I usually live by the credo, “If the Beatles couldn’t make a double album devoid of filler, what makes (fill in the blank) think that they can?” But UGK’s Underground Kingz was a sprawling artistic masterpiece. Pimp C’s death only added pathos. Had this been the conclusion of the UGK story, Kingz would have been a most fitting swan song.
Alas, the inevitable happened. Bun B and the other powers that be dug up the material the duo was working on at the time of Pimp’s death and UGK 4 Life, the group’s official finale, was born. The intention was to give fans a classic UGK album. For better or worse, they seem to have achieved that goal.
The style of 4 Life is in sharp contrast to the hard-hitting, dark beats that dominated Bun B’s II Trill. Those are replaced by UGK’s trademark lush, soulful sound. As a producer, Pimp C is a perfectionist, and here he gives us one final collection of songs that would embarrass any rockophile deriding hip hop for its lack of musicality. On songs like “Swishas and Erb” (not to be confused with “Swishas and Dosha”, the first track on UGK’s last album), Pimp and Bun’s rhymes are completely dominated by the instrumentation. And this usually is not a bad thing.
Unfortunately, 4 Life is a lyrically stale album. After expanding on the group’s traditional themes on Underground Kingz, Bun B has positioned himself as one of the most interesting voices in underground rap, hovering in that fascinating gray area between community building and the superficial trappings of life. But on 4 Life, he and Pimp C take a step back, relying almost entirely on the pimp/hustler personae they’ve built up over the last twenty years. There is nothing inherently wrong with these themes. When done well (and UGK does practically everything well) they can be descriptive and insightful. But with this being UGK’s farewell album, it would have been nice to see them do something a little more stimulating than a simple watered-down rehashing of their long-time formula.
I could maybe live with the fact that nearly every song on 4 Life is about sex. But this is just such unbelievably vapid shit. Take “Hard as Hell” for example. Sounds like a fist-pumping street anthem, huh? Nope. It’s actually about having a boner and comes complete with the Akon hook, “That girl she got me the way she movin’ in place / Bendin’ over spread eagle all that ass in my face / She got me hard as hell.” There’s also a song called “Harry Asshole”, which unless I’m way out of the loop on Houston street lingo, is actually about a girl with a hairy asshole. The less said about that track the better.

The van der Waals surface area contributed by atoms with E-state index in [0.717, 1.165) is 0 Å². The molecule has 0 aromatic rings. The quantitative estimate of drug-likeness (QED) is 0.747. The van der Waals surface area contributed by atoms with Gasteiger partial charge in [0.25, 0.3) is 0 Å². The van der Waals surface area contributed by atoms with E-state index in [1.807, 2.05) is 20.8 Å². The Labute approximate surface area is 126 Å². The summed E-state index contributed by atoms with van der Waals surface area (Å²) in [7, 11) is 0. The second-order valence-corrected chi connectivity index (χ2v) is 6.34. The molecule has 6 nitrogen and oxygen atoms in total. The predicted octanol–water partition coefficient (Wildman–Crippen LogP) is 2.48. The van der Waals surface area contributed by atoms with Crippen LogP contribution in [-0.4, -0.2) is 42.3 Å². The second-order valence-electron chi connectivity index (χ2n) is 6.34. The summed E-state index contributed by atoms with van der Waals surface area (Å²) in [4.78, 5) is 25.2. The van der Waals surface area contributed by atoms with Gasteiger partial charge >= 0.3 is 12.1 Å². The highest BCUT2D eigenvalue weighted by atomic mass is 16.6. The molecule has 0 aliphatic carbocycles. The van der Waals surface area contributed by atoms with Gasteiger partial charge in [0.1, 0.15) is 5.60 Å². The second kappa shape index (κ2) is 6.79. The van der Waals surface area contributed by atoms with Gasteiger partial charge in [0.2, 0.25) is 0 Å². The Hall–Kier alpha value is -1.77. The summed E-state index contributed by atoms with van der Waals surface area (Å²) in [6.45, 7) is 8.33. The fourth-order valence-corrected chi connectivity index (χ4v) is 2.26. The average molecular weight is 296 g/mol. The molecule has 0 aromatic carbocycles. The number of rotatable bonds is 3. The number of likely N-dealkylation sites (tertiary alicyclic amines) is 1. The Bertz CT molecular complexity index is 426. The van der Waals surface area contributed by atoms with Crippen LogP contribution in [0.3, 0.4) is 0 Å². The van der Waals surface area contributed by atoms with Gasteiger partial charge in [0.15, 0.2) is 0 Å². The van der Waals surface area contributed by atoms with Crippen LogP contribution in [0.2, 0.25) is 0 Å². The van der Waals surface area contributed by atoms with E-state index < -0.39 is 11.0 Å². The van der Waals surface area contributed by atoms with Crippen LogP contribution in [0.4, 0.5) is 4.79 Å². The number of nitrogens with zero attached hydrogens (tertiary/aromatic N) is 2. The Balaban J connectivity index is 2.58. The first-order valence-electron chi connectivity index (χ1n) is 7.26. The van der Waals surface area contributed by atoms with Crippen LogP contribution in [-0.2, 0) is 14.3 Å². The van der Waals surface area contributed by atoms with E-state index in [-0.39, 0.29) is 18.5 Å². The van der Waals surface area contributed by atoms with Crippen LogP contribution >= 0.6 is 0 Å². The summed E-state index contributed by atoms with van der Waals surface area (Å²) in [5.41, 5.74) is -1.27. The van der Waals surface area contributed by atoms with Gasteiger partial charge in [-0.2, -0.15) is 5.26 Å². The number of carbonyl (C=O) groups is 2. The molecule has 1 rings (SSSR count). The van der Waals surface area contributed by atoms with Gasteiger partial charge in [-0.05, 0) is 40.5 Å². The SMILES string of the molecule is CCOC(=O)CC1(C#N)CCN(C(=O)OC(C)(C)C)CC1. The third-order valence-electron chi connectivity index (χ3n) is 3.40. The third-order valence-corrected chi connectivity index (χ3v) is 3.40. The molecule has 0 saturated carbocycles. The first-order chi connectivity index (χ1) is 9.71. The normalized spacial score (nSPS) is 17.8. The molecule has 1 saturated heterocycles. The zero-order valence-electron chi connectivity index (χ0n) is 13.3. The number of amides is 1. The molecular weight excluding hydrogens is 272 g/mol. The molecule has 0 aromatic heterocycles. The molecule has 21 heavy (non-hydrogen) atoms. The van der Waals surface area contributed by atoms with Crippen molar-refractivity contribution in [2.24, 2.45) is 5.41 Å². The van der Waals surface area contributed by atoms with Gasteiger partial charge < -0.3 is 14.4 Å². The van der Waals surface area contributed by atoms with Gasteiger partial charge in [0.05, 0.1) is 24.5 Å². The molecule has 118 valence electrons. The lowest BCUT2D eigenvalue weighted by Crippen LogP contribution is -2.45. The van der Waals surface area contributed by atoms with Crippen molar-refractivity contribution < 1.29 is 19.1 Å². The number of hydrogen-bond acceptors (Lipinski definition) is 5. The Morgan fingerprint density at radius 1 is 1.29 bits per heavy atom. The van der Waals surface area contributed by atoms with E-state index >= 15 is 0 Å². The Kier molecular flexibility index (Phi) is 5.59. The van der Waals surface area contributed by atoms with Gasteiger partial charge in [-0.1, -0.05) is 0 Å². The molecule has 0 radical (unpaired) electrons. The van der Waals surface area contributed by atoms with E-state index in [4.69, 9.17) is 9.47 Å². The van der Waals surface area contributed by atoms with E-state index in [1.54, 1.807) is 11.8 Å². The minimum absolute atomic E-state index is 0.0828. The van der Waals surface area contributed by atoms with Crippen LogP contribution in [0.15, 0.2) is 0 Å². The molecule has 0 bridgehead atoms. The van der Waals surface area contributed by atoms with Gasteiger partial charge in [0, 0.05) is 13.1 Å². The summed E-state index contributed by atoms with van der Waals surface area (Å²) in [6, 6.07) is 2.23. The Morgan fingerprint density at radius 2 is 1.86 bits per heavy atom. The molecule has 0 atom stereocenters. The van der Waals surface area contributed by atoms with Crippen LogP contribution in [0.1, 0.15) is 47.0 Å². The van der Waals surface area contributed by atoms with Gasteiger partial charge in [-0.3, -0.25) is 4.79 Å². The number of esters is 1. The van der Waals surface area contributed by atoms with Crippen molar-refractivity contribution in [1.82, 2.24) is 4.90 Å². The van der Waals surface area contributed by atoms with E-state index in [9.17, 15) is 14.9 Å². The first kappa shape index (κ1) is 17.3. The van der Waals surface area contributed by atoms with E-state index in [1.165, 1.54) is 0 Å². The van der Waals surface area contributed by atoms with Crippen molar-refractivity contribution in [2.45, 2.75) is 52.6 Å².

It may be disingenuous of me to pick on UGK for sticking to the formula that made them underground superstars. But early UGK’s pimp themes were slick and inventive. They were delivered in an era where such rhymes were still somewhat groundbreaking. Here they feel forced and a little silly. Put it this way: if a multi-platinum selling artist released a collection of songs with hooks like these, the same hip hop heads loyal to UGK would be crying about the shit that’s being played on the radio.
Underground Kingz was successful because it used UGK’s long-time themes as a springboard for a work of art that managed to be thought provoking without losing all the grimy Dirty South fun. For the most part, the fun is still there on 4 Life, with fierce rhymes and beats that are almost as filthy as the lyrics. It’s almost enough to save the album. Perhaps I’m just a cynic to think we needed a little more.
Posted by Mike Denslow at Apr 02, 2009 12:19 AM
This cd is a Future classic just like the rest of UGKs albums
it like Pimp ain t even dead
Yall trippin on the rating on here
its better than 6.4
— TrillTexan · Apr 2, 06:24 PM · #